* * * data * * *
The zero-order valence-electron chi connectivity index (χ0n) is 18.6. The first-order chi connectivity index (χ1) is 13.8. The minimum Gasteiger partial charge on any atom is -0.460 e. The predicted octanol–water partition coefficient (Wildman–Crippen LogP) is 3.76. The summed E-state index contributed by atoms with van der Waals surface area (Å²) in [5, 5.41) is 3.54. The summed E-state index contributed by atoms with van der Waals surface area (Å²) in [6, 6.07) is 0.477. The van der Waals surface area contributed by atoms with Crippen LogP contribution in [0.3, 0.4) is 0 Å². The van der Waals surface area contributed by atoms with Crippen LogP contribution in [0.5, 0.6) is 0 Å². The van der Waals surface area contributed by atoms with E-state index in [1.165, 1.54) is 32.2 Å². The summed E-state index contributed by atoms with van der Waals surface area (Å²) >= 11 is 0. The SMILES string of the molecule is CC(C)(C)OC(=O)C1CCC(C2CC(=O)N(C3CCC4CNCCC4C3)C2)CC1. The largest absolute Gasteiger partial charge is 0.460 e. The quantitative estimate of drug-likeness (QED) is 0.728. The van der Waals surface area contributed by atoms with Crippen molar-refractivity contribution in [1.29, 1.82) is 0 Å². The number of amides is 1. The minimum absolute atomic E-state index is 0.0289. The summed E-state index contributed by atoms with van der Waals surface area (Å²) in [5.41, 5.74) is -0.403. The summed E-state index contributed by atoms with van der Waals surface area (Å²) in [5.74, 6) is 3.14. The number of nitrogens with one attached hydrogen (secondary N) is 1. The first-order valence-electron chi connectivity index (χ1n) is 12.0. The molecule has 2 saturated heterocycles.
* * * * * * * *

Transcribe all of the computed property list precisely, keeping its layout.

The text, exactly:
The zero-order valence-electron chi connectivity index (χ0n) is 18.6. The first-order chi connectivity index (χ1) is 13.8. The minimum Gasteiger partial charge on any atom is -0.460 e. The predicted octanol–water partition coefficient (Wildman–Crippen LogP) is 3.76. The summed E-state index contributed by atoms with van der Waals surface area (Å²) in [5, 5.41) is 3.54. The summed E-state index contributed by atoms with van der Waals surface area (Å²) in [6, 6.07) is 0.477. The van der Waals surface area contributed by atoms with Crippen LogP contribution in [0.3, 0.4) is 0 Å². The van der Waals surface area contributed by atoms with Crippen LogP contribution in [0.5, 0.6) is 0 Å². The van der Waals surface area contributed by atoms with E-state index in [1.165, 1.54) is 32.2 Å². The summed E-state index contributed by atoms with van der Waals surface area (Å²) >= 11 is 0. The SMILES string of the molecule is CC(C)(C)OC(=O)C1CCC(C2CC(=O)N(C3CCC4CNCCC4C3)C2)CC1. The largest absolute Gasteiger partial charge is 0.460 e. The quantitative estimate of drug-likeness (QED) is 0.728. The van der Waals surface area contributed by atoms with Crippen molar-refractivity contribution in [1.29, 1.82) is 0 Å². The number of amides is 1. The minimum absolute atomic E-state index is 0.0289. The summed E-state index contributed by atoms with van der Waals surface area (Å²) in [5.41, 5.74) is -0.403. The summed E-state index contributed by atoms with van der Waals surface area (Å²) in [5.74, 6) is 3.14. The number of nitrogens with one attached hydrogen (secondary N) is 1. The first-order valence-electron chi connectivity index (χ1n) is 12.0. The molecule has 2 saturated heterocycles.